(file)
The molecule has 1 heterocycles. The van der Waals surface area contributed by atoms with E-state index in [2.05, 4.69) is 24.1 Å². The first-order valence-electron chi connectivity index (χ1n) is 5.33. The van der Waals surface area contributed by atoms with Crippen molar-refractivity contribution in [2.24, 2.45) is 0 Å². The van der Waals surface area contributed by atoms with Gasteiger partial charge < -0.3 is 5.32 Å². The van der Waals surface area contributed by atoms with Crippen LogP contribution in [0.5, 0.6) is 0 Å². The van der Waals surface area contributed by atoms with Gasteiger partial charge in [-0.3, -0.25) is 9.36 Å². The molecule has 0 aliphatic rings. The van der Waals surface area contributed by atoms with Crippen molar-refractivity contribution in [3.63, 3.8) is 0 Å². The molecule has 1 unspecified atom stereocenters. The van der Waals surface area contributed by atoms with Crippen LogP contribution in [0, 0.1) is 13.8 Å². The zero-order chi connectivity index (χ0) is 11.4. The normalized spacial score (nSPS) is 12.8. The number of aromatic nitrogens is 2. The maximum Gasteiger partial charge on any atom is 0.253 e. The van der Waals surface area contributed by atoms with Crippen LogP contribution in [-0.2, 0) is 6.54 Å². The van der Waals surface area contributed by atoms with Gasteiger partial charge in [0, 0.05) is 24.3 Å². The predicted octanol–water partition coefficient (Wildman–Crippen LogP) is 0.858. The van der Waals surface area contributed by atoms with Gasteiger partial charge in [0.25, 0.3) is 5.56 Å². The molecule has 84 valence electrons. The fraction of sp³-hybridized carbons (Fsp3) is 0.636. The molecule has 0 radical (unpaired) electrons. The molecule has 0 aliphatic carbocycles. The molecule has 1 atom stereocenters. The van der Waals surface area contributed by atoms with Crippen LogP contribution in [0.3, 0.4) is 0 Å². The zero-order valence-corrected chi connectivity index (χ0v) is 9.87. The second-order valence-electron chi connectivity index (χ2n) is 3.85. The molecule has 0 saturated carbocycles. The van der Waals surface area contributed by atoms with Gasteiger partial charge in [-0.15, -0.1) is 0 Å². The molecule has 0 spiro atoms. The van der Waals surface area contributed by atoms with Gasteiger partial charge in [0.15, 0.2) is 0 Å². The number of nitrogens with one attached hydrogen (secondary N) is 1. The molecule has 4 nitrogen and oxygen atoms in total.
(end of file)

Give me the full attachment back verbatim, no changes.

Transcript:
The molecule has 1 heterocycles. The van der Waals surface area contributed by atoms with E-state index in [2.05, 4.69) is 24.1 Å². The first-order valence-electron chi connectivity index (χ1n) is 5.33. The van der Waals surface area contributed by atoms with Crippen molar-refractivity contribution in [2.24, 2.45) is 0 Å². The van der Waals surface area contributed by atoms with Gasteiger partial charge < -0.3 is 5.32 Å². The van der Waals surface area contributed by atoms with Crippen LogP contribution in [0.5, 0.6) is 0 Å². The van der Waals surface area contributed by atoms with Gasteiger partial charge in [-0.3, -0.25) is 9.36 Å². The molecule has 0 aliphatic rings. The van der Waals surface area contributed by atoms with Crippen molar-refractivity contribution in [3.63, 3.8) is 0 Å². The molecule has 1 unspecified atom stereocenters. The van der Waals surface area contributed by atoms with Crippen LogP contribution in [0, 0.1) is 13.8 Å². The zero-order chi connectivity index (χ0) is 11.4. The normalized spacial score (nSPS) is 12.8. The number of aromatic nitrogens is 2. The maximum Gasteiger partial charge on any atom is 0.253 e. The van der Waals surface area contributed by atoms with Crippen LogP contribution in [-0.2, 0) is 6.54 Å². The van der Waals surface area contributed by atoms with Gasteiger partial charge in [0, 0.05) is 24.3 Å². The predicted octanol–water partition coefficient (Wildman–Crippen LogP) is 0.858. The van der Waals surface area contributed by atoms with Gasteiger partial charge in [0.25, 0.3) is 5.56 Å². The molecule has 84 valence electrons. The fraction of sp³-hybridized carbons (Fsp3) is 0.636. The molecule has 0 radical (unpaired) electrons. The molecule has 0 aliphatic carbocycles. The molecule has 1 atom stereocenters. The van der Waals surface area contributed by atoms with Crippen LogP contribution in [0.3, 0.4) is 0 Å². The zero-order valence-corrected chi connectivity index (χ0v) is 9.87. The second-order valence-electron chi connectivity index (χ2n) is 3.85. The molecule has 0 saturated carbocycles. The van der Waals surface area contributed by atoms with Gasteiger partial charge in [-0.15, -0.1) is 0 Å². The molecule has 0 spiro atoms. The van der Waals surface area contributed by atoms with Gasteiger partial charge in [0.15, 0.2) is 0 Å². The number of nitrogens with one attached hydrogen (secondary N) is 1. The molecule has 4 nitrogen and oxygen atoms in total.